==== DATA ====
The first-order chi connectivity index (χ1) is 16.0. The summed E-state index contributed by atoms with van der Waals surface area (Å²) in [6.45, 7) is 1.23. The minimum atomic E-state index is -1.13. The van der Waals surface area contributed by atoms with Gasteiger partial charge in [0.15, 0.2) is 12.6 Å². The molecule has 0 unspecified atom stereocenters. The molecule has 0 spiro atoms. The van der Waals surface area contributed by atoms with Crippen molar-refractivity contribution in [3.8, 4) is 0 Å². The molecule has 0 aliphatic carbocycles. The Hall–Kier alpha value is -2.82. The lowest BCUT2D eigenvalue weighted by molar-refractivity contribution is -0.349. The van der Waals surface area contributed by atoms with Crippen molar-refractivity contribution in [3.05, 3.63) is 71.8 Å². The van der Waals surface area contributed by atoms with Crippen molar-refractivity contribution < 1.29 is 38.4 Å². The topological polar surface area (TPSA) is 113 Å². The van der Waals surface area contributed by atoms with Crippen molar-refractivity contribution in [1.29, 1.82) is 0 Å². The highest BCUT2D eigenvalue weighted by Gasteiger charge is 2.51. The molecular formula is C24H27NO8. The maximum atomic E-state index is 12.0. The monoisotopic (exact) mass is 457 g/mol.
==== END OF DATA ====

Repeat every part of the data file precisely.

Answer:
The first-order chi connectivity index (χ1) is 16.0. The summed E-state index contributed by atoms with van der Waals surface area (Å²) in [6.45, 7) is 1.23. The minimum atomic E-state index is -1.13. The van der Waals surface area contributed by atoms with Gasteiger partial charge in [0.15, 0.2) is 12.6 Å². The molecule has 0 unspecified atom stereocenters. The molecule has 0 spiro atoms. The van der Waals surface area contributed by atoms with Crippen molar-refractivity contribution in [3.8, 4) is 0 Å². The molecule has 0 aliphatic carbocycles. The Hall–Kier alpha value is -2.82. The lowest BCUT2D eigenvalue weighted by molar-refractivity contribution is -0.349. The van der Waals surface area contributed by atoms with Crippen molar-refractivity contribution in [3.05, 3.63) is 71.8 Å². The van der Waals surface area contributed by atoms with Crippen molar-refractivity contribution < 1.29 is 38.4 Å². The topological polar surface area (TPSA) is 113 Å². The van der Waals surface area contributed by atoms with Crippen molar-refractivity contribution in [1.29, 1.82) is 0 Å². The highest BCUT2D eigenvalue weighted by Gasteiger charge is 2.51. The molecular formula is C24H27NO8. The maximum atomic E-state index is 12.0. The monoisotopic (exact) mass is 457 g/mol.